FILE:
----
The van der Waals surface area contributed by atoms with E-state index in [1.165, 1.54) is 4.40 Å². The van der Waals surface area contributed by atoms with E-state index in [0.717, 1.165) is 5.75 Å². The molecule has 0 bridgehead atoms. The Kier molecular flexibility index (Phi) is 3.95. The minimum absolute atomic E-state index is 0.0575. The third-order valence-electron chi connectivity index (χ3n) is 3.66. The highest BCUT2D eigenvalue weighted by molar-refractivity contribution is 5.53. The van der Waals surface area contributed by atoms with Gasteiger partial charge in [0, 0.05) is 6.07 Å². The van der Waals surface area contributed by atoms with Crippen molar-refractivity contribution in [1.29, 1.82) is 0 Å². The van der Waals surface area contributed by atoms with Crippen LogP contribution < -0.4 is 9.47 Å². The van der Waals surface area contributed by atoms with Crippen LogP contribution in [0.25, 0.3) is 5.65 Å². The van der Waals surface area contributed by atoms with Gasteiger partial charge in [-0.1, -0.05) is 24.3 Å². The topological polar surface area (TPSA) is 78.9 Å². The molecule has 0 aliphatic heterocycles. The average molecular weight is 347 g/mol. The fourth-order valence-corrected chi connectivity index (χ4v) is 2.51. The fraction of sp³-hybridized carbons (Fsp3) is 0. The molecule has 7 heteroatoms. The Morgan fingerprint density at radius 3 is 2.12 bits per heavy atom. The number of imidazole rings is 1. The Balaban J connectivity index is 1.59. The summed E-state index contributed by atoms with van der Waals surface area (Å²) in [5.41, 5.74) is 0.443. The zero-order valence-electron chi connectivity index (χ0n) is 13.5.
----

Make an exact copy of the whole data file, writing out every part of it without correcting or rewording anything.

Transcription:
The van der Waals surface area contributed by atoms with E-state index in [1.165, 1.54) is 4.40 Å². The van der Waals surface area contributed by atoms with E-state index in [0.717, 1.165) is 5.75 Å². The molecule has 0 bridgehead atoms. The Kier molecular flexibility index (Phi) is 3.95. The minimum absolute atomic E-state index is 0.0575. The third-order valence-electron chi connectivity index (χ3n) is 3.66. The highest BCUT2D eigenvalue weighted by molar-refractivity contribution is 5.53. The van der Waals surface area contributed by atoms with Gasteiger partial charge in [0, 0.05) is 6.07 Å². The van der Waals surface area contributed by atoms with Crippen molar-refractivity contribution in [1.29, 1.82) is 0 Å². The van der Waals surface area contributed by atoms with Crippen LogP contribution < -0.4 is 9.47 Å². The van der Waals surface area contributed by atoms with Crippen LogP contribution in [0.25, 0.3) is 5.65 Å². The van der Waals surface area contributed by atoms with Gasteiger partial charge in [-0.1, -0.05) is 24.3 Å². The topological polar surface area (TPSA) is 78.9 Å². The molecule has 0 aliphatic heterocycles. The average molecular weight is 347 g/mol. The fourth-order valence-corrected chi connectivity index (χ4v) is 2.51. The fraction of sp³-hybridized carbons (Fsp3) is 0. The molecule has 7 heteroatoms. The Morgan fingerprint density at radius 3 is 2.12 bits per heavy atom. The number of imidazole rings is 1. The Balaban J connectivity index is 1.59. The summed E-state index contributed by atoms with van der Waals surface area (Å²) in [5.41, 5.74) is 0.443. The zero-order valence-electron chi connectivity index (χ0n) is 13.5.